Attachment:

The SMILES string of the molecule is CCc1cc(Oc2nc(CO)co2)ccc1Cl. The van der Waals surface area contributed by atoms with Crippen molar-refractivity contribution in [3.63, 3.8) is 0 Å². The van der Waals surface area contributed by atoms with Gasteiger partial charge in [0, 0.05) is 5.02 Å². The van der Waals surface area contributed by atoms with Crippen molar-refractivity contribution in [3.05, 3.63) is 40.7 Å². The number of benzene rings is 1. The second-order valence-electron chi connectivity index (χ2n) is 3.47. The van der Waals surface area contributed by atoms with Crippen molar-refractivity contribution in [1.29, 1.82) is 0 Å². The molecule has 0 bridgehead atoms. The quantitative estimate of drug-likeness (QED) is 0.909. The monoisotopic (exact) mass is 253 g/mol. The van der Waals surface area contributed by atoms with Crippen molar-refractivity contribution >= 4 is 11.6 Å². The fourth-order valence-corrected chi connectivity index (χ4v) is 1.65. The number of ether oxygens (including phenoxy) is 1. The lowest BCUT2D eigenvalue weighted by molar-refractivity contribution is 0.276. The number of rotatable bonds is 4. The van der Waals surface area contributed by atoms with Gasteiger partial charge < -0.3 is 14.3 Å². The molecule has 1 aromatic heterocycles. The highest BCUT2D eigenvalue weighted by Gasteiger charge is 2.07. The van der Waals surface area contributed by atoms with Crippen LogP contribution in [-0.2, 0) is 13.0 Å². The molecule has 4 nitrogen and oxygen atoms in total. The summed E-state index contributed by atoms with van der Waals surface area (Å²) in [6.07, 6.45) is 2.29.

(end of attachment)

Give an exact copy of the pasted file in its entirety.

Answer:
The SMILES string of the molecule is CCc1cc(Oc2nc(CO)co2)ccc1Cl. The van der Waals surface area contributed by atoms with Crippen molar-refractivity contribution in [3.63, 3.8) is 0 Å². The van der Waals surface area contributed by atoms with Gasteiger partial charge in [0, 0.05) is 5.02 Å². The van der Waals surface area contributed by atoms with Crippen molar-refractivity contribution in [3.05, 3.63) is 40.7 Å². The number of benzene rings is 1. The second-order valence-electron chi connectivity index (χ2n) is 3.47. The van der Waals surface area contributed by atoms with Crippen molar-refractivity contribution in [1.29, 1.82) is 0 Å². The molecule has 0 bridgehead atoms. The quantitative estimate of drug-likeness (QED) is 0.909. The monoisotopic (exact) mass is 253 g/mol. The van der Waals surface area contributed by atoms with Crippen molar-refractivity contribution >= 4 is 11.6 Å². The fourth-order valence-corrected chi connectivity index (χ4v) is 1.65. The number of ether oxygens (including phenoxy) is 1. The lowest BCUT2D eigenvalue weighted by molar-refractivity contribution is 0.276. The number of rotatable bonds is 4. The van der Waals surface area contributed by atoms with Gasteiger partial charge < -0.3 is 14.3 Å². The molecule has 1 aromatic heterocycles. The highest BCUT2D eigenvalue weighted by Gasteiger charge is 2.07. The van der Waals surface area contributed by atoms with Crippen LogP contribution in [-0.2, 0) is 13.0 Å². The molecule has 4 nitrogen and oxygen atoms in total. The summed E-state index contributed by atoms with van der Waals surface area (Å²) in [6.07, 6.45) is 2.29.